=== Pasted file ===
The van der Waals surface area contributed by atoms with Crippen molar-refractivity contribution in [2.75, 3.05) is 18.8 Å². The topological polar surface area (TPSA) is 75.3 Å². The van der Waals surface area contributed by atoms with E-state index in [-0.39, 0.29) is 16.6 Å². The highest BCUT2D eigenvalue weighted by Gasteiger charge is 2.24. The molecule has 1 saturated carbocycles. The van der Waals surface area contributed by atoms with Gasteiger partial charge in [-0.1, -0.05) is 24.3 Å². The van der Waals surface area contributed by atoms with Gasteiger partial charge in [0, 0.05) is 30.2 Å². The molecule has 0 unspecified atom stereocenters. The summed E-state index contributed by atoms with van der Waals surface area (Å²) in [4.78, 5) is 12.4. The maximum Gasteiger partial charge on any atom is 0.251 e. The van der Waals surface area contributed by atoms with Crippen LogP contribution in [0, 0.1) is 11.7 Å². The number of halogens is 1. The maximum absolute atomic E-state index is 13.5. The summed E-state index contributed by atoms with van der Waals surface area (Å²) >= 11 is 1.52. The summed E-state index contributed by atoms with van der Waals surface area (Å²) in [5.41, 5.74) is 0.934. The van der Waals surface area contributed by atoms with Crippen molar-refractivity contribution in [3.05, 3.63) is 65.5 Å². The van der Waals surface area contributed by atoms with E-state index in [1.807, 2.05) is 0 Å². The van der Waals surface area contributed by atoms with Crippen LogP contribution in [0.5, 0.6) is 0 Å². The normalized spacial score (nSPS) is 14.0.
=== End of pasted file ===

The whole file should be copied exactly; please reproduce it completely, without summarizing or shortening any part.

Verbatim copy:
The van der Waals surface area contributed by atoms with Crippen molar-refractivity contribution in [2.75, 3.05) is 18.8 Å². The topological polar surface area (TPSA) is 75.3 Å². The van der Waals surface area contributed by atoms with E-state index in [-0.39, 0.29) is 16.6 Å². The highest BCUT2D eigenvalue weighted by Gasteiger charge is 2.24. The molecule has 1 saturated carbocycles. The van der Waals surface area contributed by atoms with Gasteiger partial charge in [-0.1, -0.05) is 24.3 Å². The van der Waals surface area contributed by atoms with Gasteiger partial charge in [0, 0.05) is 30.2 Å². The molecule has 0 unspecified atom stereocenters. The summed E-state index contributed by atoms with van der Waals surface area (Å²) in [4.78, 5) is 12.4. The maximum Gasteiger partial charge on any atom is 0.251 e. The van der Waals surface area contributed by atoms with Crippen LogP contribution in [0, 0.1) is 11.7 Å². The number of halogens is 1. The maximum absolute atomic E-state index is 13.5. The summed E-state index contributed by atoms with van der Waals surface area (Å²) >= 11 is 1.52. The summed E-state index contributed by atoms with van der Waals surface area (Å²) in [5.41, 5.74) is 0.934. The van der Waals surface area contributed by atoms with Crippen molar-refractivity contribution in [3.05, 3.63) is 65.5 Å². The van der Waals surface area contributed by atoms with E-state index in [1.807, 2.05) is 0 Å². The van der Waals surface area contributed by atoms with Crippen LogP contribution in [0.5, 0.6) is 0 Å². The normalized spacial score (nSPS) is 14.0.